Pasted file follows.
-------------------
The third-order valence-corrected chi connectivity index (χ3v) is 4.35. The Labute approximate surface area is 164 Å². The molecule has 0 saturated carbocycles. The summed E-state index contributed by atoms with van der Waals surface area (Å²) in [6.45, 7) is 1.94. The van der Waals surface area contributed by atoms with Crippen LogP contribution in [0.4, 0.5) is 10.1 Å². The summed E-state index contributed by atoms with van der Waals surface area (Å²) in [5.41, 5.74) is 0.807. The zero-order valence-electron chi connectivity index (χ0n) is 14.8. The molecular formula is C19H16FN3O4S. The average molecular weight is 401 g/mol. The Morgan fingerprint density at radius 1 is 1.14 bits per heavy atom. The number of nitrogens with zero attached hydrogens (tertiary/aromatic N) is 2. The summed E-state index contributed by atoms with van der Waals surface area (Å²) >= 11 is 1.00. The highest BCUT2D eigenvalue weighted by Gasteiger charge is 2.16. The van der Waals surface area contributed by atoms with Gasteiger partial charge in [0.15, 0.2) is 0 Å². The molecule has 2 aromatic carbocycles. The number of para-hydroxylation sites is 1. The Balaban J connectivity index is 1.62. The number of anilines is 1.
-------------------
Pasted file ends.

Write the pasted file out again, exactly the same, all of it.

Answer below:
The third-order valence-corrected chi connectivity index (χ3v) is 4.35. The Labute approximate surface area is 164 Å². The molecule has 0 saturated carbocycles. The summed E-state index contributed by atoms with van der Waals surface area (Å²) in [6.45, 7) is 1.94. The van der Waals surface area contributed by atoms with Crippen LogP contribution in [0.4, 0.5) is 10.1 Å². The summed E-state index contributed by atoms with van der Waals surface area (Å²) in [5.41, 5.74) is 0.807. The zero-order valence-electron chi connectivity index (χ0n) is 14.8. The molecular formula is C19H16FN3O4S. The average molecular weight is 401 g/mol. The Morgan fingerprint density at radius 1 is 1.14 bits per heavy atom. The number of nitrogens with zero attached hydrogens (tertiary/aromatic N) is 2. The summed E-state index contributed by atoms with van der Waals surface area (Å²) >= 11 is 1.00. The highest BCUT2D eigenvalue weighted by Gasteiger charge is 2.16. The van der Waals surface area contributed by atoms with Gasteiger partial charge in [0.15, 0.2) is 0 Å². The molecule has 2 aromatic carbocycles. The number of para-hydroxylation sites is 1. The Balaban J connectivity index is 1.62. The number of anilines is 1.